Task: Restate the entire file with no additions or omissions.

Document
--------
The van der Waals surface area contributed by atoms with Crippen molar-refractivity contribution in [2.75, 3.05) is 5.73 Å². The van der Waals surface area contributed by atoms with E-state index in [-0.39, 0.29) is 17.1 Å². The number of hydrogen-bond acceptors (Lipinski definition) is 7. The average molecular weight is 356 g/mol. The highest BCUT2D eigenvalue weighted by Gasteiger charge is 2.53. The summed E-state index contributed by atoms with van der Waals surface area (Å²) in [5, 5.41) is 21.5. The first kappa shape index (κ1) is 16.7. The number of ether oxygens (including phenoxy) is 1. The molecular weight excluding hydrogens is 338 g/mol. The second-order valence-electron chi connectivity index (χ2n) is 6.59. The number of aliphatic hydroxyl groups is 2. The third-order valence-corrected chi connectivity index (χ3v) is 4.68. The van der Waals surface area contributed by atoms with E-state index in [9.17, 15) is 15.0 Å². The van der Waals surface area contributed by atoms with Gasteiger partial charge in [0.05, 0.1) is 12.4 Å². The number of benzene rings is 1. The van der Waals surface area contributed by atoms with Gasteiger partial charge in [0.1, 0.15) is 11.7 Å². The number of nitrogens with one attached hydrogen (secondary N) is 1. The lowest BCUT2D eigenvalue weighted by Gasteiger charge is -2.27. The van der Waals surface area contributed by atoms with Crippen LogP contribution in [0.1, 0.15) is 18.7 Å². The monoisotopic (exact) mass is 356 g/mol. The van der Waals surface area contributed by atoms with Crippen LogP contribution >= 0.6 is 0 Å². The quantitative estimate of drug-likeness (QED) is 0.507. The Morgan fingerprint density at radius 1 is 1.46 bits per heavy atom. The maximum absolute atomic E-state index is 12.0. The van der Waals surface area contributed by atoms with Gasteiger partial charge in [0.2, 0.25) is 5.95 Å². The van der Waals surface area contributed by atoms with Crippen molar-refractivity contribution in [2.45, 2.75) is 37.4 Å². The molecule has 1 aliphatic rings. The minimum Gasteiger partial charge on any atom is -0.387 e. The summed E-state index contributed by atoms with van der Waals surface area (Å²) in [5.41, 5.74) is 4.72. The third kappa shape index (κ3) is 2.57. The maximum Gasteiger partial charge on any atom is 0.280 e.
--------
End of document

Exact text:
The van der Waals surface area contributed by atoms with Crippen molar-refractivity contribution in [2.75, 3.05) is 5.73 Å². The van der Waals surface area contributed by atoms with E-state index in [-0.39, 0.29) is 17.1 Å². The number of hydrogen-bond acceptors (Lipinski definition) is 7. The average molecular weight is 356 g/mol. The highest BCUT2D eigenvalue weighted by Gasteiger charge is 2.53. The summed E-state index contributed by atoms with van der Waals surface area (Å²) in [5, 5.41) is 21.5. The first kappa shape index (κ1) is 16.7. The number of ether oxygens (including phenoxy) is 1. The molecular weight excluding hydrogens is 338 g/mol. The second-order valence-electron chi connectivity index (χ2n) is 6.59. The number of aliphatic hydroxyl groups is 2. The third-order valence-corrected chi connectivity index (χ3v) is 4.68. The van der Waals surface area contributed by atoms with E-state index in [9.17, 15) is 15.0 Å². The van der Waals surface area contributed by atoms with Gasteiger partial charge in [0.05, 0.1) is 12.4 Å². The number of benzene rings is 1. The van der Waals surface area contributed by atoms with Gasteiger partial charge in [0.1, 0.15) is 11.7 Å². The number of nitrogens with one attached hydrogen (secondary N) is 1. The lowest BCUT2D eigenvalue weighted by Gasteiger charge is -2.27. The van der Waals surface area contributed by atoms with Crippen LogP contribution in [0.1, 0.15) is 18.7 Å². The monoisotopic (exact) mass is 356 g/mol. The van der Waals surface area contributed by atoms with Crippen LogP contribution >= 0.6 is 0 Å². The quantitative estimate of drug-likeness (QED) is 0.507. The Morgan fingerprint density at radius 1 is 1.46 bits per heavy atom. The maximum absolute atomic E-state index is 12.0. The van der Waals surface area contributed by atoms with Gasteiger partial charge in [0.2, 0.25) is 5.95 Å². The van der Waals surface area contributed by atoms with Crippen molar-refractivity contribution in [2.45, 2.75) is 37.4 Å². The molecule has 1 aliphatic rings. The minimum Gasteiger partial charge on any atom is -0.387 e. The summed E-state index contributed by atoms with van der Waals surface area (Å²) in [5.41, 5.74) is 4.72. The third kappa shape index (κ3) is 2.57. The maximum Gasteiger partial charge on any atom is 0.280 e.